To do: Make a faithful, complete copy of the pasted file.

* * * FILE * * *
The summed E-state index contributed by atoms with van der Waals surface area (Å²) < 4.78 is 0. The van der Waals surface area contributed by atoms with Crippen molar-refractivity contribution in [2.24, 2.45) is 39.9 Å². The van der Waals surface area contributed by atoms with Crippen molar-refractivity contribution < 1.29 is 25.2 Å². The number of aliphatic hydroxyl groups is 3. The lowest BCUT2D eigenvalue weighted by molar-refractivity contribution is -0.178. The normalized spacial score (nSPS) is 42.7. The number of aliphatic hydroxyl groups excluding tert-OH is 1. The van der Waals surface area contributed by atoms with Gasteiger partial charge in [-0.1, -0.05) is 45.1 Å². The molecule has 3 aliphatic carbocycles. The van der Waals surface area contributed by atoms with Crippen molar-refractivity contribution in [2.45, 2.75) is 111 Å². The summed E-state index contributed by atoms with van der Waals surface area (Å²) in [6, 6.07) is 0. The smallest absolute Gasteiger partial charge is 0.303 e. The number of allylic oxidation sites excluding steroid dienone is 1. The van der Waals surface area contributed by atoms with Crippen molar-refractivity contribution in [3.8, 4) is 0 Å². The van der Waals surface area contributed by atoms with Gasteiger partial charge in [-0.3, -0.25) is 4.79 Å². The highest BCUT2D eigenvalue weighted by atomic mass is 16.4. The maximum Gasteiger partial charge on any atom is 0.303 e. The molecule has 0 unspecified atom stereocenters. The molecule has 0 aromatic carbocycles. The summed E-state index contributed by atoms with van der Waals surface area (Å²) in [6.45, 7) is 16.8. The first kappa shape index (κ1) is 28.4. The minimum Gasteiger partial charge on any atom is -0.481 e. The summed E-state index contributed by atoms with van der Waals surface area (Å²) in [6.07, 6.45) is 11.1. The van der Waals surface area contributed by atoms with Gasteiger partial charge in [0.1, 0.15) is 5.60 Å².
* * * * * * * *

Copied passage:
The summed E-state index contributed by atoms with van der Waals surface area (Å²) < 4.78 is 0. The van der Waals surface area contributed by atoms with Crippen molar-refractivity contribution in [2.24, 2.45) is 39.9 Å². The van der Waals surface area contributed by atoms with Crippen molar-refractivity contribution < 1.29 is 25.2 Å². The number of aliphatic hydroxyl groups is 3. The lowest BCUT2D eigenvalue weighted by molar-refractivity contribution is -0.178. The normalized spacial score (nSPS) is 42.7. The number of aliphatic hydroxyl groups excluding tert-OH is 1. The van der Waals surface area contributed by atoms with Gasteiger partial charge in [-0.1, -0.05) is 45.1 Å². The molecule has 3 aliphatic carbocycles. The van der Waals surface area contributed by atoms with Crippen molar-refractivity contribution in [2.45, 2.75) is 111 Å². The summed E-state index contributed by atoms with van der Waals surface area (Å²) in [6, 6.07) is 0. The smallest absolute Gasteiger partial charge is 0.303 e. The number of allylic oxidation sites excluding steroid dienone is 1. The van der Waals surface area contributed by atoms with Crippen molar-refractivity contribution in [3.8, 4) is 0 Å². The van der Waals surface area contributed by atoms with Gasteiger partial charge in [-0.3, -0.25) is 4.79 Å². The highest BCUT2D eigenvalue weighted by atomic mass is 16.4. The maximum Gasteiger partial charge on any atom is 0.303 e. The molecule has 0 unspecified atom stereocenters. The molecule has 0 aromatic carbocycles. The summed E-state index contributed by atoms with van der Waals surface area (Å²) in [6.45, 7) is 16.8. The first kappa shape index (κ1) is 28.4. The minimum Gasteiger partial charge on any atom is -0.481 e. The summed E-state index contributed by atoms with van der Waals surface area (Å²) in [6.07, 6.45) is 11.1. The van der Waals surface area contributed by atoms with Gasteiger partial charge in [0.1, 0.15) is 5.60 Å².